Pump with Efficiency
The Energy Policy and Conservation Act (EPCA) of 1975 marked the beginning of energy conservation standards for industrial, commercial and consumer products and equipment. The U.S. Department of Energy (DOE) created 60 plus categories of applications and equipment, affecting 30 percent industrial energy use.
The EPCA includes industrial applications such as motors, pumps, compressors and blowers. Specific energy efficiency rules for these devices are found in Code of Federal Regulations at 10 CFR, Part 431—Energy Efficiency Program for Certain Commercial and Industrial Equipment.
While you have probably heard about the motor efficiency rules implemented over the last several years, there are more rules to follow. The DOE continuously creates or amends efficiency requirements. As part of its four-phase rulemaking process, the DOE is looking at pumps, fans, blowers and variable frequency drives (VFDs). Here’s a peek at the existing motor efficiency rules, and at a few new rules in progress related to motor/drive systems and pumps.
Use Premium Efficiency Motors
Whether replacing a motor or installing a new motor in a pumping application, high-efficiency motors must be used. The new rules require it. The motor efficiency rule for 10 CFR Part 431, Subpart B made final in May of 2014 was recently completed and became effective June 1, 2016. A big change was the eliminating of loopholes in the rule, so now most 1 to 200 hp single-speed induction motors must meet NEMA Premium efficiency levels.
Another standard, 10 CFR Part 431, Subpart X—Small Electric Motors, covers ¼ to 3 hp motors, creating some overlap in the rules between 1-3 hp. This small motor standard sets minimum efficiency requirements affecting many applications such as pumps and heating, ventilation and air conditioning. This rule will likely expand to cover many of the current special-purpose motor exemptions.
To comply with these standards, AutomationDirect has you covered with nearly 150 premium or ultra-high efficiency motors available from fractional to 100 hp.
AutomationDirect also strongly supports using VFDs to control motor speed in pumping applications due to the potential for 50% to 80% energy savings. While VFDs can lead to big energy savings in certain applications, the DOE efficiency program does not provide an efficiency standard for VFD, soft-start or similar motor control technologies, with only across-the-line motors included.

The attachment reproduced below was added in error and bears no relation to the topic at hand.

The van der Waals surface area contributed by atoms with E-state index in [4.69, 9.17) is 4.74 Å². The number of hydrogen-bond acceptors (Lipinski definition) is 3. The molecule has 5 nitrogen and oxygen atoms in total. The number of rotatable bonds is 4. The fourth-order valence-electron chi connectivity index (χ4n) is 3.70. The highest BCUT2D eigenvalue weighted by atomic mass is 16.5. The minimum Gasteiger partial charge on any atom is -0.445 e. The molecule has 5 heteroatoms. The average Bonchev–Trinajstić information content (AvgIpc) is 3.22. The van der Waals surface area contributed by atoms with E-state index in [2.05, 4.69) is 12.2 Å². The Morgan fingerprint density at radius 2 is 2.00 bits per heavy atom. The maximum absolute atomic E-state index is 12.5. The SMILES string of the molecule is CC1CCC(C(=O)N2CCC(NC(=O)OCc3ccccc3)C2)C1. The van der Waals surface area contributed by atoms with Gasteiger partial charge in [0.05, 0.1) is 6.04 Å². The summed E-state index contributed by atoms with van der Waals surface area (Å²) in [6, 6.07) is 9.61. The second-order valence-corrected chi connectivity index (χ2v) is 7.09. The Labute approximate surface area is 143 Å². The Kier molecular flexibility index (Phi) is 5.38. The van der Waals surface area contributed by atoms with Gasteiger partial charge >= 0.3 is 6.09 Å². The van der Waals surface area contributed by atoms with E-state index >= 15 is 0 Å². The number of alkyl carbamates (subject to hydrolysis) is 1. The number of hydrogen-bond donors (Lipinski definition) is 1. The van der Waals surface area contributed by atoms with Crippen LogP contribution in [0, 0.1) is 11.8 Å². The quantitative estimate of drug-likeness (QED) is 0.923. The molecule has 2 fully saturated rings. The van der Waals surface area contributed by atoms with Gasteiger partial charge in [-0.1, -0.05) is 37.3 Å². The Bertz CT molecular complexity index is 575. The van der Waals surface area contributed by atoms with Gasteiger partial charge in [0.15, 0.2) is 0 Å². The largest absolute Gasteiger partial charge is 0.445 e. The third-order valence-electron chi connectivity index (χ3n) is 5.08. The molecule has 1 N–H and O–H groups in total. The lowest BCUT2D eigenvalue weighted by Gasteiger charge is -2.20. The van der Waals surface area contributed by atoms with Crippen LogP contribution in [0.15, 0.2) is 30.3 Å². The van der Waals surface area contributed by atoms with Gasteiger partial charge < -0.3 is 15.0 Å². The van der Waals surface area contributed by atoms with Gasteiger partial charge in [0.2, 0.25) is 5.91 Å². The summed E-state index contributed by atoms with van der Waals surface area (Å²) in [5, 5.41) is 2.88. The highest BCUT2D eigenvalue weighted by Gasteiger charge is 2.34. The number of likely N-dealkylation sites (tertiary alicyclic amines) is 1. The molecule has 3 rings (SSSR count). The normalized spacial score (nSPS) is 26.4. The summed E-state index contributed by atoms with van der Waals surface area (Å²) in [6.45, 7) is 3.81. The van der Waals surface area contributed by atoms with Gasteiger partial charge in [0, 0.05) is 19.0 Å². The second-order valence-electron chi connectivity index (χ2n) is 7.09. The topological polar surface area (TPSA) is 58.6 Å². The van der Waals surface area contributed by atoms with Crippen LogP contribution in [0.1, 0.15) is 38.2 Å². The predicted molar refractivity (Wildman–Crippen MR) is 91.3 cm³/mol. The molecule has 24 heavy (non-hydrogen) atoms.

In fact, inverter-duty motors are exempt as well, but many meet premium efficiency standards. Although exempt, using an inverter-duty motor and a VFD is still an excellent option for energy savings. At this time, only voluntary standards exist such as AHRI 1210 and AHRI Certification Program for VFDs.
Pumping Up to Standards
Some pump applications have new rules or rules in progress from the DOE. There is a new rule for Energy Conservation Standards for Pumps, Federal Register, 81 FR 4368, issued on January 26, 2016, that becomes effective on January 27, 2020, as regulation 10 CFR Part 431, Subpart Y. As with most rules from the DOE, the new pump rule includes amended energy conservation requirements, definitions and test procedures. This rule is specifically for rotodynamic, clean water pumps used in industrial, municipal, commercial and agricultural applications.
This new pump efficiency rule takes into consideration a variety of equipment classes and design speeds, and compliant pumps must have a Pump Energy Index (PEI) less than or equal to the standard’s requirements. The standard also includes a Pump Efficiency Rating (PER) divided by a minimally compliant PER. The result is a weighted average of pump electrical input power over a specified load profile.
The efficiency rules are moving towards improving system efficiency. In this case, depending on the model of pump, a variety of calculations are used to determine the hydraulic efficiency of the pump as a function of flow at a the most efficient speed. To put it simply, the new rules will make more efficient pumps a requirement.
The DOE is just starting on rulemaking to improve circulator pump efficiency, and it has already amended a rule for dedicated-purpose pool pumps, 82 FR 5650 (January 18, 2017). The rule will take effect on July 19, 2021. It’s a new “table-in-the-rule” where a pump’s weighted energy factor at hydraulic horsepower must be greater than the calculated value in the table, but that is a manufacturer’s problem to address, not the user’s.
A part of the rule requires pool pumps to have a freeze protection timer set to one hour or less at half max motor speed or less, or the protection must be disabled. What a concept: minimize pump runtime and speed by design, or don’t even turn the pump on. Slow your motors down or don’t even turn them on, if possible, and save some energy. Go premium efficiency.
For more information, please see the article Improving Efficiency in Pumping Systems in the June 2017 issue of Pumps & Systems, authored by Bryan Sisler, Drives, Motors and Soft Start Product Manager at AutomationDirect.